You don’t beat the likes of Fraser Anning by belittling
JUST to be absolutely clear, there is barely a word that has passed the lips of the new Katter Party senator Fraser Anning with which I find myself in agreement.
You could drive a fleet of trucks through the errors, generalisations and made-up statistics in his maiden speech. But the concerted smash-up job on this man by the media, the political establishment and progressive activists stands as a powerful example of the flawed tactics used to counter those with arguments that are both inhumane and intellectually flawed.
These tactics are marked by a sneering, smartypants, uni wanker smugness, and come with a demonstrated history of having the opposite effect of what is intended.
Back in mid-1996, a disendorsed Liberal politician by the name of Pauline Hanson was rocketing to prominence after an incendiary maiden speech where she took aim at everything from indigenous welfare to Asian immigration and loafing dole bludgers who could benefit from the reintroduction of "nasho".
Her most memorable interview was on 60 Minutes, where reporter Tracey Curro asked her the question: "Are you xenophobic?" After an awkward pause, Ms Hanson finally answered: "Please explain?"
To the journalists, activists and political establishment, this was the ultimate "gotcha" moment whereby Ms Hanson was exposed on the national stage as a fool. There were guffaws all round, at least in the groovier parts of town. I mean, seriously, who doesn't know what xenophobic means, and while we're chatting, can you top up my tempranillo?
The answer to that question is hundreds of thousands of people don't know what the word xenophobic means. It's a word worth knowing, for sure, but it's a poseur's word, and the reporter had deliberately chosen it over the readily-understood (and, therefore, journalistically better) term "racist" in a cheap attempt to embarrass Ms Hanson.
What happened next? Thousands of people who also didn't know what "xenophobic" meant saw this woman being put through the wringer on national TV, derided for her Queensland drawl, rubbished as some bogan who ran a fish shop (as if there is any shame in that), and they ended up feeling pity for her and solidarity with her.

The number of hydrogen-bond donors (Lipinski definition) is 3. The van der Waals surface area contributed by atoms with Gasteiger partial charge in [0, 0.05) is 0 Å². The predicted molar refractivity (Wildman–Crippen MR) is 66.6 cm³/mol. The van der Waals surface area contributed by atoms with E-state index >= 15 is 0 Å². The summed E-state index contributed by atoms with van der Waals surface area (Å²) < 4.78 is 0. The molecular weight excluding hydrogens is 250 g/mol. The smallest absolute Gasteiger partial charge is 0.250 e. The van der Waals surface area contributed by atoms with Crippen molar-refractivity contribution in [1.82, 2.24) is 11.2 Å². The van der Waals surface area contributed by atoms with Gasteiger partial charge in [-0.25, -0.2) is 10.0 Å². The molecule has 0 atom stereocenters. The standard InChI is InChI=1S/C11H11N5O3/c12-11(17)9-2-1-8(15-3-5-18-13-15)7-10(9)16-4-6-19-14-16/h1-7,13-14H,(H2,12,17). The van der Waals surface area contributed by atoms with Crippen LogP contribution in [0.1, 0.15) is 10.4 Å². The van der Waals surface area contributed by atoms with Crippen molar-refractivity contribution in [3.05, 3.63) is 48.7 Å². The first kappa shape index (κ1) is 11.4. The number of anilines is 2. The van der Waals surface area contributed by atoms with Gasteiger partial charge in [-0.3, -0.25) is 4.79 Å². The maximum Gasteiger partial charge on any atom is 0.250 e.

The journo's assault on her intellect was seen as an assault on everyone who never got a flash education, or was too busy working hard for a pittance to buy and read books.
As a tactic, the result of the concerted two-year persecution of Pauline Hanson by small-l liberals was that she won 13 seats at the 1998 Queensland election, one million votes at the 1998 federal election, and continues to be a political force today.
Mission accomplished, lefties.
Fast forward more than two decades and Fraser Anning faces similar treatment over his use of the historically loaded and foul term "final solution" in the context of remarks about the composition of our migrant intake.
For those not in the know, the term "final solution" was used by Adolf Hitler to describe his planned extermination of the Jewish people during the Holocaust in World War II. It stands as the high watermark of human evil - best documented in Primo Levi's book If This is a Man, the most important book of the 20th century, and one which should be required reading for every high school student (and aspiring senator, it would seem).
The reality, though, is not everyone knows the term. And it is plausible someone would use those two common words, in that combination, with no knowledge of the diabolical weight they carry.
No such grey areas for the critics of Anning. He was denounced as either a bigot who deliberately referenced the Final Solution, or an idiot for not knowing the origin of the term.
I have no doubt Anning knew nothing of its meaning, mainly because I have read the rest of his speech and he doesn't seem to know much about anything.
All his crime statistics are made-up. His claim that the (Greek-Australian) man who allegedly drove his car through Melbourne's CBD was in fact an Islamic terrorist tells you all you need to know about the man's commitment to fact-checking.
And the funniest part of his call for a European-only migration policy is it might result in the belated deportation of his Lebanese-Aussie boss, Bob Katter.
But as with Hanson being subjected to that "xenophobic" party trick on 60 Minutes, the many progressives who attacked Anning on the basis of historical ignorance achieved one main thing - to insult the many Australians who have no idea what the term "Final Solution" means either.
You don't beat the Fraser Annings by belittling him or demanding he apologise. You do so by picking apart his argument. You do it by exposing his baseless statistics. You do it by pointing out he is generalising about a diverse group of people from many nations who share a common religion but pose no unified threat.
On the contrary - the story of Islamic immigration in a city like Adelaide has been a wholly peaceful one, with the huge influx of Hazaras from Afghanistan who (like us) have been at war with the Taliban for years.
Conversely, you also need to engage the Fraser Annings on the one part of his argument that progressive people run away from - the complete incompatibility of Islam in its radical form with western values.
It is a point amply illustrated by the fact that, on the same day Anning gave his speech, our mother Parliament in Britain was (again) under attack by Islamic State.
Abusing him, shouting him down, is the worst ploy of all. If you don't agree, look at the White House. It's currently occupied by a bloke who was uniformly derided as an unelectable buffoon by the media, and whose supporters were dismissed as "deplorables" by his establishment opponent. Currently, he is on track to win a second term.